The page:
Seligman gets water study grant
City saves $30K, engineering firm to be chosen to map out water system
The city of Seligman recently received a grant from the Missouri Department of Natural Resources (DNR) to complete a water study analysis of its water system.
The analysis, which will be completed by an engineering firm yet to be determined, is estimated to cost somewhere between $30,000 to $35,000, but will be completely covered due to the grant.
The city attempted to get a $29,500 grant for a water study in September 2014, but the request was denied on the basis that there were insufficient funds in the state revolving fund. However, they were encouraged to reapply later in the year, when the next funding cycle came around.
Brian Nichols, Seligman city clerk, said the city submitted another grant application toward the end of last year, and this time, it was approved.
The last water study was completed in May 2007 for $11,500. The analysis takes a look at the entire system from the well and the tower to the distribution system, and pinpoints inadequacies, issues, lack of pressure, undersized lines, lack of fire hydrants, ways to improve the fire service rating and provide adequate supply and demand.
Nichols said the city sat down with Andersen engineering and was advised by the firm that the city needed to complete a new analysis.
"That's what kick-started the whole thing," said Nichols, who added that the first step in the process is to obtain bids from engineering firms. "We'll put out requests for engineering qualifications. That's the first step. There are 11 different engineering firms in the area who do water system studies. We will send a request to all of them, plus publish it in the newspaper.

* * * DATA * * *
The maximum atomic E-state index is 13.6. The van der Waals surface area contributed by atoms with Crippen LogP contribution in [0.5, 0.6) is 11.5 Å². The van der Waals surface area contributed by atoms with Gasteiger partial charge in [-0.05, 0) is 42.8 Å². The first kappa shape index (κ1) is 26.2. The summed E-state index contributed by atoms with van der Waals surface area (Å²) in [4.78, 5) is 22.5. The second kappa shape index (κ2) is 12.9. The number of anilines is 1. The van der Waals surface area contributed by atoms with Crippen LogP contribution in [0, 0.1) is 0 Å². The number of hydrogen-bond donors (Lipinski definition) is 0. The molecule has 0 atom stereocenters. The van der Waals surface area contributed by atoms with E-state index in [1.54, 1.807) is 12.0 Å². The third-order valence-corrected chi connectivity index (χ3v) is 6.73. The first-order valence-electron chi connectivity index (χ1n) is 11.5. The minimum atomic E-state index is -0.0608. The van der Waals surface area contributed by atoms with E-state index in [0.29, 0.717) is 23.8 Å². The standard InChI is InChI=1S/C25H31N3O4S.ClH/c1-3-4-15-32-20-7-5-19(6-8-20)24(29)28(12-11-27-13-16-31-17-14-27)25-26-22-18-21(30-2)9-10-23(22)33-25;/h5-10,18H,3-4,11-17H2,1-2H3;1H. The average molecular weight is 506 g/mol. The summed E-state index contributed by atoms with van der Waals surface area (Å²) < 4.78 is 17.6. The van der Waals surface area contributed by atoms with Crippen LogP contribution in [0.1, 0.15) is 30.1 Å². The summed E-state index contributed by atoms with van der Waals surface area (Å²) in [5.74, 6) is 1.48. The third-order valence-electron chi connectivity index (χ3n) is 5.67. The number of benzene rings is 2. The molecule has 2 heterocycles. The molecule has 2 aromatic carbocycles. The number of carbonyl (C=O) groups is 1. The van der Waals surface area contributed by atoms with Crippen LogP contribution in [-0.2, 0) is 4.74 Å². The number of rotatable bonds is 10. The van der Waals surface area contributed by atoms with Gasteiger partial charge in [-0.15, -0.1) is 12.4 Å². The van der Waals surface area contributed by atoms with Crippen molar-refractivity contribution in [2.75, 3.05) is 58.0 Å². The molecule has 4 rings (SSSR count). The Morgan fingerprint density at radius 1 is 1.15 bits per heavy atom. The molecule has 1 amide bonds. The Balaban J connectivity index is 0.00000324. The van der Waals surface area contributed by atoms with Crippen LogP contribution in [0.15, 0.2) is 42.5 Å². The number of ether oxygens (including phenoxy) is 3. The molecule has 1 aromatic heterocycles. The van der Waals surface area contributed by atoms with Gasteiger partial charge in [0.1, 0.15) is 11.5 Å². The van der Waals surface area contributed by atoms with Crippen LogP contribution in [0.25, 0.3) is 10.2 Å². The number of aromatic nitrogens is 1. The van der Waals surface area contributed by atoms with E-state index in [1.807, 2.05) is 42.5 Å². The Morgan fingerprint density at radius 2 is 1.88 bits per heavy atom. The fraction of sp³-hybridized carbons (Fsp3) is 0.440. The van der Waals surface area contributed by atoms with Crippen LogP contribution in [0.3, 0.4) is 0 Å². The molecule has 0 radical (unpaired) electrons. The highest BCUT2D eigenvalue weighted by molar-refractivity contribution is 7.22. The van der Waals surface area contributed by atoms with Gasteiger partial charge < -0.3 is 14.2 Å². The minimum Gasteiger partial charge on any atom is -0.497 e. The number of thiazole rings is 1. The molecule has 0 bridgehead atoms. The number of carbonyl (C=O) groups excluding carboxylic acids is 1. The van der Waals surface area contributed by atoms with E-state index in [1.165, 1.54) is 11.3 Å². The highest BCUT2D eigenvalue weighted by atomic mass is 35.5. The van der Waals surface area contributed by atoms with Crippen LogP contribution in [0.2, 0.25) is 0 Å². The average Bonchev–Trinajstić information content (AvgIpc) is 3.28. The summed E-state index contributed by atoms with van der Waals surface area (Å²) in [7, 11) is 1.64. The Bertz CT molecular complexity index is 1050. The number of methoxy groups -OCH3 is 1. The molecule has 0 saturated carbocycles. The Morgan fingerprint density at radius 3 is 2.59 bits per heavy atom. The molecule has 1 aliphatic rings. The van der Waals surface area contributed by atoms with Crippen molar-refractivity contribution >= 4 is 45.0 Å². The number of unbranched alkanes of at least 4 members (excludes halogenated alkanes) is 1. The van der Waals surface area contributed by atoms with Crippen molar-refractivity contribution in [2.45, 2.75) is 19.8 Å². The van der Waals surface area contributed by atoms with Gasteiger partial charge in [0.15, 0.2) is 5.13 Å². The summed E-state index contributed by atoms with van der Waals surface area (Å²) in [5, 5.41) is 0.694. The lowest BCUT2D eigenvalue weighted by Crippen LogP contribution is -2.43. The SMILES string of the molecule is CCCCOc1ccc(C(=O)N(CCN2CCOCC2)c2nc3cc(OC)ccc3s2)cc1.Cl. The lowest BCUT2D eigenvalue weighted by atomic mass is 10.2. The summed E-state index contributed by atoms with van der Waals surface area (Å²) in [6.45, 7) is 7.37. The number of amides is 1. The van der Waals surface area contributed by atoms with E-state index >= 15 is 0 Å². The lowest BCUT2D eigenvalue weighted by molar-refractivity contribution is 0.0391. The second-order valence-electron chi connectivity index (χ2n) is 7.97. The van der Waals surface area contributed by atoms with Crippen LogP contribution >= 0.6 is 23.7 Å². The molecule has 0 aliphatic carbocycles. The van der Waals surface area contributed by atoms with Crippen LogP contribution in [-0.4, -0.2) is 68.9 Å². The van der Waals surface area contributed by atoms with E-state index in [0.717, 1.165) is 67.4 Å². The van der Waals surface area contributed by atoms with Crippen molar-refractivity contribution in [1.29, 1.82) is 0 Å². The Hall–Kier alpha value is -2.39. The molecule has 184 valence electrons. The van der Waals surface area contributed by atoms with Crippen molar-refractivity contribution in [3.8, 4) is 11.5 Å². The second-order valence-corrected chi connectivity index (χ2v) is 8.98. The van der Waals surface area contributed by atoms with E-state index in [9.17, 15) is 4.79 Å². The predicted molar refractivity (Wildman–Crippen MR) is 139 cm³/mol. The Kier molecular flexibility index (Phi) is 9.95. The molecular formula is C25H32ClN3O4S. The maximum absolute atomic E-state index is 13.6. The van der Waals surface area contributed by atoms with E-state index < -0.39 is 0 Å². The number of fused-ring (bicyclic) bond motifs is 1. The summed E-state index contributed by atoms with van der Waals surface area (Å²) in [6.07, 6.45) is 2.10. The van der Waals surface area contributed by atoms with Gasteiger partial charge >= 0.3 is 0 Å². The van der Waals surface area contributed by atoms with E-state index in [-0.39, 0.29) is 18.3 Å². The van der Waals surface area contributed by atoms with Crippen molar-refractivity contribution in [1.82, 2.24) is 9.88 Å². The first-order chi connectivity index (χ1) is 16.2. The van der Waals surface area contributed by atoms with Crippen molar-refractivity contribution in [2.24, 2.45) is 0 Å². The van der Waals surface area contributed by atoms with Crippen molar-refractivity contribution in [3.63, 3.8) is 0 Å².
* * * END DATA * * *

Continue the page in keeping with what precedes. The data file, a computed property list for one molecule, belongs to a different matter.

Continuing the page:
"They'll have until July 15 to submit their qualifications. We'll go through all their paperwork, and decide who is knowledgeable about systems in the area, who has the best reputation, then we'll pick who would be best to do the water study."
One problem with the current water system, Nichols said, is there are many different, inadequately-sized pipes buried in the ground.
"It's just the way the system was built at the time," he said. "We have a lot of four-in, six-inch and eight-inch pipe. Our main line needs to be eight-inch and go smaller from there. We have a lot of instances where there are six-inch pipes, then four-inch, then they've hooked a four-inch pipe onto the six-inch-sized pipe. So, you're reducing there for no reason and we need to go through and pull those restrictions out of the system."
One theory for the variances in pipe sizes was that at one point, residents may have thought the area was going to grow and decided not to pull the four-inch pipe out of the ground.
"We're trying to rectify these issues now," Nichols said. "We're trying to plan ahead, we want to be proactive instead of reactive. We certainly don't want people to be without water, or run into the issue of having to inject a bunch of chlorine into the water."
Nichols said there are also issues with the water lines in general.
"There are some water lines that dead-end out in the middle of nowhere," he said. "We need to connect all those in so we can better circulate water through the system because it prevents stagnation. That, of course, increases pressure. The more lines running after the main, if we can connect those, it really helps to loop pressure through the system. In effect it will help equalize pressure.